Urea Recycling

  • Urea is an osmotically active waste product of protein metabolism and during periods of urine concentration can contribute nearly half the osmoles of the corticopapillary osmotic gradient. Ultimately, the reason why concentrations of urea are higher in the renal medullary interstitium is that the highest levels of tubular urea resorption occur in the medullary sections of the collecting duct. However, the amount of urea resorption and thus the magnitude of urea's contribution to the corticopapillary osmotic gradient is regulated by Antidiuretic Hormone (ADH).
Tubular Urea Handling
  • General Features
    • Urea transport in the nephron is always driven by passive diffusion; however, different sections of the nephron display differential permeability to the molecule. Throughout the nephron more water is resorbed than urea and thus urea becomes progressively concentrated as it moves distally through the tubule. Thus, the highest concentrations of tubular urea are found in the most distal sections of the nephron.
  • Proximal Tubule
    • The proximal tubule is mildly permeable to urea and nearly half the filtered urea is resorbed in this segment. However, as mentioned, because more water is proportionally resorbed, tubular urea becomes concentrated.
  • Thin Henle
    • The thin Henle is relatively permeable to urea and as it dives into the renal papilla the concentration of urea in the surrounding interstitium is typically greater than within the tubule. Therefore, urea is generally secreted into the thin Henle. The amount of urea secretion depends on the size of the corticopapillary urea gradient. When the corticopapillary urea gradient is large, sizable amounts of urea secretion occur in the thin Henle. When the papillary interstitial urea concentration is low, urea secretion into the thin Henle is minimal.
  • Thick Henle and Distal Convoluted Tubule
    • These segments are highly impermeable to urea and given the large amounts of water resorption in these segments, urea becomes increasingly concentrated within the tubule.
  • Collecting Ducts
    • The medullary portion of the collecting ducts display the highest levels of permeability to urea. Ultimately, the reason why urea is more concentrated in the renal medulla, and thus contributes to the corticopapillary osmotic gradient, is two fold: 1) The distal portion of the collecting ducts is highly urea-permeable, 2) Tubular urea is the most concentrated in this segment and thus there is the largest driving force for passive urea resorption in the distal collecting ducts.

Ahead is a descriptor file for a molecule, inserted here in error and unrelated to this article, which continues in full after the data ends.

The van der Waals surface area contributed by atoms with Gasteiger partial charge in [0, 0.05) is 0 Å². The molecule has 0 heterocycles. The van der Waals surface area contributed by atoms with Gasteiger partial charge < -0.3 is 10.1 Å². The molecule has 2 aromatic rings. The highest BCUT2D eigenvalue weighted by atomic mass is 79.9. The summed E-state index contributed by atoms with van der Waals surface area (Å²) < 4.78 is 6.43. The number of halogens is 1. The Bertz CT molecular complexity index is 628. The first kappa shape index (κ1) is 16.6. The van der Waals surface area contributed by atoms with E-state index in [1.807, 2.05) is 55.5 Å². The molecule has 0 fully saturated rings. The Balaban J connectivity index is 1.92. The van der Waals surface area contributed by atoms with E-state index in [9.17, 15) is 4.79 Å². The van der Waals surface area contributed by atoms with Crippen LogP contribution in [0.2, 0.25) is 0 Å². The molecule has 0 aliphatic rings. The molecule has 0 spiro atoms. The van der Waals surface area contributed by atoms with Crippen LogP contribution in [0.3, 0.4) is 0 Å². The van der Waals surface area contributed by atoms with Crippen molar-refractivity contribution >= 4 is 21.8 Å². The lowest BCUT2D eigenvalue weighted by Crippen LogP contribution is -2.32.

• However, the permeability of the medullary collecting ducts can significantly increase in the presence of ADH. In the presence of ADH, specific urea transporters are placed on the tubular epithelial cell membrane in this segment, rendering it more urea-permeable.
Regulation of Urea Resorption
  • Overview
    • The primary locus at which urea transport is regulated is the medullary section of the collecting ducts. The ultimate amount of urea resorbed in the collecting ducts is dependent on the permeability and the tubular concentration of urea in this segment. Both of these factors are affected by the presence of ADH.
  • ADH Absent
    • When ADH is absent the volume of water in the tubule is relatively high in the distal collecting duct, thus diluting the concentration of tubular urea and making the driving force for passive resorption of urea low. In addition, in the absence of ADH the medullary collecting tubule permeability to urea is less. Together, these factors combine to reduce urea resorption in the distal collecting duct and lessen the contribution of urea to the corticopapillary osmotic gradient.
  • ADH Present
    • In the presence of ADH, water volume is avidly resorbed in the distal tubule and thus urea becomes highly concentrated, generating a large driving force passive urea resorption. As discussed above, the presence of ADH also renders the medullary collecting ducts highly permeable to urea. Together, these factors result in large amounts of urea being resorbed from the medullary collecting ducts and thus contributing to the corticopapillary osmotic gradient.
Urea Recycling
  • In order to increase the magnitude of the medullary urea gradient, the kidneys recirculate the urea within the renal interstitium. As the concentration of urea in the renal medulla increases, the driving force for passive urea secretion into the medullary sections of the thin Henle also rises. This serves to increase the urea concentration within downstream distal sections of the tubule, especially the medullary collecting ducts. Higher concentrations of urea in the distal collecting ducts simply increases the driving force for passive resorption of urea into the medullary renal interstitium. As urea cycles in this way, termed "Urea Recycling", its corticopapillary concentration gradient increases in size.